Stefan Banach (March 30, 1892 - August 31, 1945), a Polish mathematician, one of the moving spirits of the Lvov school of mathematics in pre-war Poland (see: Lviv). He was largely self-taught in mathematics; his genius was accidentally discovered by Hugo Steinhaus. When World War II began, Banach was President of the Polish Mathematical Society and a full professor of Lvov University. Being on good terms with Soviet mathematicians, he was allowed to hold his chair during the Soviet occupation of Lvov. The German occupation of the city in 1941 resulted in the mass murder of Polish academics. Banach survived, but the only way he could work for a living was by feeding lice with his blood in prof. Rudolf Weigl Institute where typhoid fever research was conducted. His health undercut during the occupation (lung cancer), Banach died before he could be repatriated from Lvov, which was incorporated into the Soviet Union, to Poland after the war.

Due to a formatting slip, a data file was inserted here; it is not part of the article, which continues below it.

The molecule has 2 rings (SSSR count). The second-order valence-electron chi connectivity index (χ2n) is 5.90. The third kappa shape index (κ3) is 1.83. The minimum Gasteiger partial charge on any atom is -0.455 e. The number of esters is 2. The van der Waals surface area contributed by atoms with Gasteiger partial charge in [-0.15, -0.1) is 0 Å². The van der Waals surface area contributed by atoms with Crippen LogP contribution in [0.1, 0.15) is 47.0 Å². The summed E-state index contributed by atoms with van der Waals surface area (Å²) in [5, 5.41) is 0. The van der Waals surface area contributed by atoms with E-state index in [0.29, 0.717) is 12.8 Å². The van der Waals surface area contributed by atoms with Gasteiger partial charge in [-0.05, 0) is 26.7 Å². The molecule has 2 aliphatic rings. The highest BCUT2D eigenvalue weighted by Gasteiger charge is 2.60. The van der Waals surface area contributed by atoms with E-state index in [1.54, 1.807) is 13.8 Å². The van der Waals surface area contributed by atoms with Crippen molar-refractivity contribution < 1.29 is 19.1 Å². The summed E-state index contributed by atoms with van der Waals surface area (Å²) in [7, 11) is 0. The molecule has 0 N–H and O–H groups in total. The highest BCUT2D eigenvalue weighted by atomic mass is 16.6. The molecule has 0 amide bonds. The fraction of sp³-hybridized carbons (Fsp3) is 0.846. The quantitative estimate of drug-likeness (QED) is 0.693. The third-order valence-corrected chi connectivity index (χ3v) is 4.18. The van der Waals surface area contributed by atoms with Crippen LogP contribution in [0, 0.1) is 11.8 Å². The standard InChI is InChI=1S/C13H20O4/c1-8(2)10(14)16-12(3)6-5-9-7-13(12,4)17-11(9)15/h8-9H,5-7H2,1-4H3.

Théorie des opérations linéaires (Teoria operacji liniowych, 1932) is regarded as Banach's most influential work. He also initiated and edited the Studia Mathematica series.
Stanislaw Marcin Ulam, another mathematician of the Lvov school of mathematics, in his autobiography, attributes this to Banach: "Good mathematicians see analogies. Great mathematicians see analogies between analogies".
Banach was the founder of functional analysis; he also made important contributions to the theory of vector spaces, measure theory, set theory and other branches of mathematics.